Africa at the Tropenmuseum is not meant to be a general book on art from Africa, but rather a treatise on the formation and development of a specific Africa collection, which started at the beginning of the twentieth century with the fusion of the collections of the Colonial Museum in Haarlem, and the ethnographic collection of Artis, the Amsterdam Zoo. Many early objects were lost again, before Africa was formally integrated in the Tropenmuseum’s policy in 1950, when the colonial phase of the museum was concluded. The following decades saw several changing objectives, from an emphasis on development cooperation towards an orientation on art and culture. Collection policies followed, focusing on daily household objects, popular art and contemporary art and design. The result is a fragmented but vivid collection that gives access to many forms of African art and culture as well as to the mindset of European collectors, researchers, and museum workers. This richly illustrated book emphasizes this historical context and the way the objects were collected and presented to the public to this day.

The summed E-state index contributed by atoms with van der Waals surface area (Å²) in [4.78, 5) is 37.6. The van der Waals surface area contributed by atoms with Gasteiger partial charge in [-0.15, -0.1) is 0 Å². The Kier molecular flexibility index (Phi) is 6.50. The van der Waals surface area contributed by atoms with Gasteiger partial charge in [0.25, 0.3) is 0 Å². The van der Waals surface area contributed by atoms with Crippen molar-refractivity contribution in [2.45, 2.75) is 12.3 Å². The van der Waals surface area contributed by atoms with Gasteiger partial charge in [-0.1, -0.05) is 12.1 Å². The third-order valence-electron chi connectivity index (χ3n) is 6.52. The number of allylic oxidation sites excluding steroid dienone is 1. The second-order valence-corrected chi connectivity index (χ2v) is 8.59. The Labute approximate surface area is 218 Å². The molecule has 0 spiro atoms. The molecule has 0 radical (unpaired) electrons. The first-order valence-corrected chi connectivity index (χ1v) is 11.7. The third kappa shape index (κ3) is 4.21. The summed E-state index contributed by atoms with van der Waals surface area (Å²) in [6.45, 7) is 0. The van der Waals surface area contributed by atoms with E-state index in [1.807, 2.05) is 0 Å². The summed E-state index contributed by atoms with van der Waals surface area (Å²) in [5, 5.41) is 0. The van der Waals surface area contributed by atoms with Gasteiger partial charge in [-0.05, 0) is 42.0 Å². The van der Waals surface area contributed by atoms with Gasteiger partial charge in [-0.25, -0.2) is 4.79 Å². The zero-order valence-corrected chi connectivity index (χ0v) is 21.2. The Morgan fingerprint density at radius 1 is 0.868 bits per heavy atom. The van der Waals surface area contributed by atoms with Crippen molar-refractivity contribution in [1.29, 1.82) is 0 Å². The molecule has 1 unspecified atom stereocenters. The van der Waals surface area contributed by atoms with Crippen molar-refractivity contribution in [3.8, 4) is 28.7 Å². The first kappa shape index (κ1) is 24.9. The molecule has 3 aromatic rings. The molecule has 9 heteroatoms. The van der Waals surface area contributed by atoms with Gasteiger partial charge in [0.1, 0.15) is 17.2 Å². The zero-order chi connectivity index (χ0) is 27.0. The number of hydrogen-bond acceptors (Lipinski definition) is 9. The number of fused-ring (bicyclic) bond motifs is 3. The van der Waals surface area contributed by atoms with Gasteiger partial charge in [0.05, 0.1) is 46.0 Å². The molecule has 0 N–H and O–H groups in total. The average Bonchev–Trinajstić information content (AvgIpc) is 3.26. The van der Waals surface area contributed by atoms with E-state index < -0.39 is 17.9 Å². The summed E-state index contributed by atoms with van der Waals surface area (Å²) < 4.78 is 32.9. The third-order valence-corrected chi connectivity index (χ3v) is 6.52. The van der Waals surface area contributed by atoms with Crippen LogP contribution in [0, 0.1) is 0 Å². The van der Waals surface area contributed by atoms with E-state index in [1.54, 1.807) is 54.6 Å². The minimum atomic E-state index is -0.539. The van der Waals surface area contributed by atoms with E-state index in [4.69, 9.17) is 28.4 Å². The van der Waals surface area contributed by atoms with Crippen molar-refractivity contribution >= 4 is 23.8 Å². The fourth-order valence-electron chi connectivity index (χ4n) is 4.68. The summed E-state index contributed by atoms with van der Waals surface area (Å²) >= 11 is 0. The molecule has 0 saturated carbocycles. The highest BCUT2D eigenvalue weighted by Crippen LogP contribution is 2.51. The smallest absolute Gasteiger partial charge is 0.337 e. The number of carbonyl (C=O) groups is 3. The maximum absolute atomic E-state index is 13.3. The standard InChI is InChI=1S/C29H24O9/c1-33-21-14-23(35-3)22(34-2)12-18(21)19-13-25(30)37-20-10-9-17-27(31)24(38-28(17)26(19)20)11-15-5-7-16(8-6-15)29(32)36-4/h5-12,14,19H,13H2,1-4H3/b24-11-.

This is the third volume of a series of ten books that discuss the collections of the Tropenmuseum and the histories and stories that accompany them. The books elucidate the often hidden backgrounds of a museum collection, discussing objects within their original context, social histories and their contemporary meaning. The emphasis lies on the history of the specific museum collection, with its different collecting and presentation practices placed in a particular time and place. Each volume is richly illustrated with objects and photographs from the Tropenmuseum collection.